An estimated 479,000 people in prison globally are serving a formal life sentence as of 2014.
Formal life sentences are increasing also due to punitive responses to crime. In Poland and Serbia, legislation has recently established life sentences without parole. Poland also lengthened the minimum period before those serving a life sentence can be considered for release from 25 to 35 years, and extended supervision of those released to cover the rest of their lives. In Nicaragua, congress approved life imprisonment in January 2021, moving the country’s maximum sentence from 30 years to life in prison.
This trend is also reflected in the fact that life imprisonment is consistently being imposed for a wider range of offences for which a death sentence would not have been considered. Legislative proposals in Colombia seek to introduce life imprisonment in cases of sex offences against minors, and proposals in England and Wales also foresee whole life sentences as the ‘default’ for premeditated murder involving child victims. Life sentences are increasingly imposed for non-violent offences. In New Zealand, supplying or dealing a Class A drug (such as methamphetamine) is punishable by up to life imprisonment, and in several Asian countries, including Hong Kong and the Philippines, trafficking and/or manufacturing drugs can attract a life sentence.
183 out of 216 countries and territories have formal life imprisonment.
All states of the US, with the exception of Alaska, can impose a life sentence for non-violent offences, and in 22 states these sentences can be without the possibility of parole. Prisons in the US hold the largest proportion of people serving life sentences internationally. According to new analysis by the Sentencing Project from February 2021, one in seven people in US prisons are serving life, totalling 203,865 people. Women serving life without parole increased by 43 per cent between 2008 and 2020, compared to a 29 per cent increase among men. The US also remains an outlier by allowing life without parole for crimes committed by children (under 18 years of age). However, that trend is reversing following a Supreme Court ruling on the matter in 2017. The federal government and 29 states are reviewing cases or granting new sentences, and 24 states have now outlawed life sentences without parole where the crime was committed by a child.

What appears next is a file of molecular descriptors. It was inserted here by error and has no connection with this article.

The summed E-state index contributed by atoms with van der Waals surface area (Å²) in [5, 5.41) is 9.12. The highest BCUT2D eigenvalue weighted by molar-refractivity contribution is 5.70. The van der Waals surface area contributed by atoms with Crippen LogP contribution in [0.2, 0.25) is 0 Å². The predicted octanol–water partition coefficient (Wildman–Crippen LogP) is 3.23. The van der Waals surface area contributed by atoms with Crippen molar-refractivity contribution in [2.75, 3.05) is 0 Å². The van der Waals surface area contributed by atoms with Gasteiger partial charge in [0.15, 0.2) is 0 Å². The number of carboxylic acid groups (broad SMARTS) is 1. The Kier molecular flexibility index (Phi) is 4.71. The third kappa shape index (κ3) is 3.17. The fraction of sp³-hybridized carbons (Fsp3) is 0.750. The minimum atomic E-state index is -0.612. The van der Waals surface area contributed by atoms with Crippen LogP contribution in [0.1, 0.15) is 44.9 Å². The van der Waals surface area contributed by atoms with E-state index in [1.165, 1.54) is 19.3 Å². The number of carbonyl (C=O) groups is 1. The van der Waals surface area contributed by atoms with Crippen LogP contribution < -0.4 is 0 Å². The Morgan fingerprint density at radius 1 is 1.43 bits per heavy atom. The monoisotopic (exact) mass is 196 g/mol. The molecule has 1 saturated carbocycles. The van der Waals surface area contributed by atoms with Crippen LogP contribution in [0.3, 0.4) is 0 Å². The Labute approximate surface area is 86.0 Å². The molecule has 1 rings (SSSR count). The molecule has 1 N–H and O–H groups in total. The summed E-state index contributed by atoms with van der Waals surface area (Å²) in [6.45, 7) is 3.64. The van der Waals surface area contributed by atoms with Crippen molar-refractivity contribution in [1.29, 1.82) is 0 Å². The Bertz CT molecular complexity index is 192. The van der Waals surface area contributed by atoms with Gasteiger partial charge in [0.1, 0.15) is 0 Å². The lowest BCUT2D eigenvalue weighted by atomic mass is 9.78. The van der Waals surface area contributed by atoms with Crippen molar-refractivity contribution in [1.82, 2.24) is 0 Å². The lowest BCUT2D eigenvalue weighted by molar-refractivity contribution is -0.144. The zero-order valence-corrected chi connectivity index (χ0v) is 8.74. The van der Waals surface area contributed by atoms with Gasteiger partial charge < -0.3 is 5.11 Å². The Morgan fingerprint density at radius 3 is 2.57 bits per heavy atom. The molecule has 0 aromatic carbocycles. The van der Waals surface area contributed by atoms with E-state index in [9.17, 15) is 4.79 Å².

Reforms to reduce the use of life imprisonment have been seen in several states over the past year. In Mozambique, an accumulation of sentences was reduced from 50 years to 30 in 2020. Furthermore, a number of reforms are bolstering opportunities and improving procedures for release, such as in Ireland where the decision on release of a life-sentenced person will shift from a political body to a statutory parole board. In Lithuania, a 2019 law requires routine release consideration for those serving life sentences, paving the way for release after 20 years are served – a move approved by the European Court of Human Rights. In Belize, where life without parole was declared unconstitutional in 2016, amendments to the Criminal Code have introduced the requirement for a parole board to consider the release of life-sentenced persons.
65 countries impose sentences of life without parole.
Despite the vulnerability to COVID-19 for many people serving life sentences (due to age or health status), life sentences were one category of people explicitly excluded from release schemes in a number of countries, such as England and Wales, Indonesia and South Africa. There were, however, some instances where reductions in sentences favourably impacted people with a life sentence.
In Cameroon, a presidential decree commuted and readjusted sentences across the entire prison population; life sentences were reduced to 25 years. In Georgia, the Amnesty Act of January 2021 changes life sentences to a determinate sentence of 20 years.
Conditions for people serving life sentences remain harsh and have worsened during the global pandemic. Data from Ukraine shows that between 2010 and 2018 a total of 256 life-sentenced people died in prison, constituting around a sixth of the life-sentenced population.
The average time served before death was just under 10 years in prison, suggesting that life sentences are served under harsh conditions and have a serious impact on health.107 In January 2021, the European Court of Human Rights held that routine handcuffing of people in Russian prisons by virtue of their life sentence lacked sufficient justification and amounted to degrading treatment. Applicants in the case had been subjected to routine handcuffing behind their backs every time they left their cells for various periods of time up to 19 years.
See a complete list of references in the full report, Global Prison Trends 2021.